This is second in the five-part series on ethical SEO. The first one contained tips for making a blog popular with ethical SEO practices. The present post is extension of the same; the do’s and don’ts given here are based on the process of web-search as explained by Google itself and the advice periodically offered by it. The next two posts will expand on some of these, and the last post will help in taking some desirable SEO actions that look difficult to people not comfortable with technology.
In this post, we discuss the practices that Google likes and the ones it hates. We are not weighing Google vis-à-vis Yahoo, Bing and other search engines here. But the reality is that at present Google is the industry leader in the search domain and therefore doing something that this giant search engine hates means low reputation and low popularity, even chances of being penalized. Moreover, Google has been quite transparent about what it likes and what it hates.
When search engines [as well as reputed directories] look at content on the web – including text, images, links, comments, archives, tags/ labels, affiliation, advertisements, messages… – they look for relevance and quality in deciding value of that content. They do not like manipulative tricks – tricks that are employed to fool search engines and directories into seeing a poor web resource as one with high value.
What are the things on a blog that Google loves?
- Good content, written with the visitor in mind
- Frequent updation of content
- Relevant URL and blog name that clearly conveys the blog’s essence [‘Vegetarian-food-blog’ is fine for a food blog, not ‘fishy mentions’ or ‘tonguesite444’]
- A blog with its stand-alone URL [e.g. http://abcd.com versus http://abcd.blogspot.com or http://abcd.wordpress.com].
- Keywords [=words used by people for searching the web] in URL, blog title, description, headings and posts: when used sensibly
- Use of sensible description with images and video
- Visits from social network pages [e.g. Facebook, Google+]
- Presence of the blog in reputed web directories
- Meta description tag in the blog’s html. [If you are not sure of technical terms like this, look at the fifth article in this series.]
- Sitemap for the blog [Relevant for blogs maintained independently; Wordpress and Blogger would not require it unless you have played with their html.]
- Logical structure of content so that visitors find it easy to navigate the blog
- Sensible ‘anchor text’ [The text that is used for linking, e.g. ‘all-time great blogs’ in this sentence: Let me introduce some all-time great blogs to you.]
- Sensible naming of different pages and labels / tags/ categories [e.g. name of an archive page on ITB blog: ‘ITB.com/2012/making-search-powerful’ rather than ‘ITB.com/345865’]
- Backlinks [= links that other sites give to your blog] from reputed websites/ blogs. For example, if your blog gets a link from a website with a high PageRank, it will start ranking higher in search pages.
- Relevant internal links [=links to different pages or posts within the same blog]
- Google PR [Google’s PageRank is a very important number for SEO. A higher PR helps websites/ blogs get prime position on Google. It is especially so when somebody searches for a highly competitive keyword. In fact, PR captures many of the factors of good blog popularity listed above. Exactly how, Google doesn’t tell. Update: Google now rarely updates its PR; however, it remains an important measure of a blog / website's overall importance on the web.]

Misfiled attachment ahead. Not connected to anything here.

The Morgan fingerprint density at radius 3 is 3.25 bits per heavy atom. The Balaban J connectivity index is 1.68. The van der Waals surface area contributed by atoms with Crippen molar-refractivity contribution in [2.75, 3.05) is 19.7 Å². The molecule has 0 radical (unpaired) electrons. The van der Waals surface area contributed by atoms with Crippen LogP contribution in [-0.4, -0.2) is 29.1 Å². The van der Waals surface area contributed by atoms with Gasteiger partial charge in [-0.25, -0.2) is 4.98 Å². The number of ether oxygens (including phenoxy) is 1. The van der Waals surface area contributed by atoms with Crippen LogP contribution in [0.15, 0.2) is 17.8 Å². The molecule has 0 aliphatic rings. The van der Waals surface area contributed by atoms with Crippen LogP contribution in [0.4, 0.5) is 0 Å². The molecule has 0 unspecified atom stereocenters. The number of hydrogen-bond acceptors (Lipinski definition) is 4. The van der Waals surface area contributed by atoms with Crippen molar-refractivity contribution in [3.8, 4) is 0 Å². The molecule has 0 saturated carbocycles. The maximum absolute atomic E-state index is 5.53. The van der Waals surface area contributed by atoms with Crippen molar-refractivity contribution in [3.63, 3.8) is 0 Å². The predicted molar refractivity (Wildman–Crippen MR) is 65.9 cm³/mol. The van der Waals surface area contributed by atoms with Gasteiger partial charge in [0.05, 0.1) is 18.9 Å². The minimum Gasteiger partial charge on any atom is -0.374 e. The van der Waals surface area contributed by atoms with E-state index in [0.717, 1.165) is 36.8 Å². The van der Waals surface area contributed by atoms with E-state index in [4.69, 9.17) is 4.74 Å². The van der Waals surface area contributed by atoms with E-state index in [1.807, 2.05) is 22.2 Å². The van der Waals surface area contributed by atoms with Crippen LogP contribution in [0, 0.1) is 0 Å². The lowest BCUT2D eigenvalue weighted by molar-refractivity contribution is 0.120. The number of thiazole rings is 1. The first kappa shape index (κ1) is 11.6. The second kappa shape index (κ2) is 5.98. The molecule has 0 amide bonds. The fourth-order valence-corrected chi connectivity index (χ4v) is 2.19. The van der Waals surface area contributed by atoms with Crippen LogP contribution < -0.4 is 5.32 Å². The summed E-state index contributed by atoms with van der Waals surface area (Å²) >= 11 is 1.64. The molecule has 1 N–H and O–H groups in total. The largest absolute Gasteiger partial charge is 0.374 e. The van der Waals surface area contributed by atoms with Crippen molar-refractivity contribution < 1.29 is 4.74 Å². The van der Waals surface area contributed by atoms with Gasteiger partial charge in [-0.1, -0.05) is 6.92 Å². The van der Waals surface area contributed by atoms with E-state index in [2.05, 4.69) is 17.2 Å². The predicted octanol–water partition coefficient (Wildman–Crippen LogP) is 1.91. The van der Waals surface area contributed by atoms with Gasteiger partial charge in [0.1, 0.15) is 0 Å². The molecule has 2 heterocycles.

What do Google and its fellow search engines hate?
- Writing for search engines (not humans); keyword stuffing
- Blogs that purvey poor content and promise links back [e.g. article submission sites]
- Blogs with no relevant worthwhile content but advertisements, widgets and links
- Cloaking [It means presenting a poor website to search-engines as a valuable one, by way of tricky SEO.]
- Pages or sub-domains or domains with duplicate content [When content is duplicated so as to generate more pages for the same keywords.]
- Hidden links and keywords [When many links and keywords are put on a website with the sole purpose to show them to the search engine; the text is hidden to the visitor by making it very small or of background color.]
- Links to web resources with bad reputation [e.g. sites with poor content]
- Mutual, automatic, repetitive links as generated by link farms, link exchanges and bulk submission agencies
- Automated queries to Google [Such queries are often generated when you submit your blog to tools offering website analysis.]
- Too slow loading blogs [blogs on busy or low-bandwidth servers and those with too heavy content such as bulky images and videos]
- Private blogs [These are not likely to be crawled by search engine robots.]
Practices for which Google won’t penalize you but are not friendly to search optimisation
- Flash content [Many search engines are unable to read content presented in flash files.]
- Text embedded in images [Such text cannot be read by search engines.]
- Not putting archives, categories and other tools to segregate and bunch content on the blog
- Restricting comments on posts kills interactivity, popularity and search-optimisation.
- Long text without sub-headings [It is boring, and you also miss the opportunity to highlight relevant keywords.]
- Links that go blank
Articles in this series: